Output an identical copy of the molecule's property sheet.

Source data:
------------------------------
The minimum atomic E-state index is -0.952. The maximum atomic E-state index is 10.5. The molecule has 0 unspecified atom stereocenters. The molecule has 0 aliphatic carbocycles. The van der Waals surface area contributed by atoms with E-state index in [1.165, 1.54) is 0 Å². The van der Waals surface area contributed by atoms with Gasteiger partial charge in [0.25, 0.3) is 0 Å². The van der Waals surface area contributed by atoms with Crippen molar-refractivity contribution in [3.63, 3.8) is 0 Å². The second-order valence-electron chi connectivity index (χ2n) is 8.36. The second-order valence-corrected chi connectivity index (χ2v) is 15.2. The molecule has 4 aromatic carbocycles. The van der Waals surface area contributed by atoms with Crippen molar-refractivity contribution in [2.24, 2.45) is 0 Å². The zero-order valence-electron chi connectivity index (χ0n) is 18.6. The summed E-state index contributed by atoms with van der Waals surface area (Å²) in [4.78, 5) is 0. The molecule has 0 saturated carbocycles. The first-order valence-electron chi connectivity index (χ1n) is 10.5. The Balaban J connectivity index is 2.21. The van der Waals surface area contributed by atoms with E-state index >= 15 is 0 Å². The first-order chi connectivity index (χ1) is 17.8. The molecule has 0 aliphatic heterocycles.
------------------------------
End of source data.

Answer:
The minimum atomic E-state index is -0.952. The maximum atomic E-state index is 10.5. The molecule has 0 unspecified atom stereocenters. The molecule has 0 aliphatic carbocycles. The van der Waals surface area contributed by atoms with E-state index in [1.165, 1.54) is 0 Å². The van der Waals surface area contributed by atoms with Gasteiger partial charge in [0.25, 0.3) is 0 Å². The van der Waals surface area contributed by atoms with Crippen molar-refractivity contribution in [3.63, 3.8) is 0 Å². The second-order valence-electron chi connectivity index (χ2n) is 8.36. The second-order valence-corrected chi connectivity index (χ2v) is 15.2. The molecule has 4 aromatic carbocycles. The van der Waals surface area contributed by atoms with Crippen molar-refractivity contribution in [2.24, 2.45) is 0 Å². The zero-order valence-electron chi connectivity index (χ0n) is 18.6. The summed E-state index contributed by atoms with van der Waals surface area (Å²) in [4.78, 5) is 0. The molecule has 0 saturated carbocycles. The first-order valence-electron chi connectivity index (χ1n) is 10.5. The Balaban J connectivity index is 2.21. The van der Waals surface area contributed by atoms with E-state index >= 15 is 0 Å². The first-order chi connectivity index (χ1) is 17.8. The molecule has 0 aliphatic heterocycles.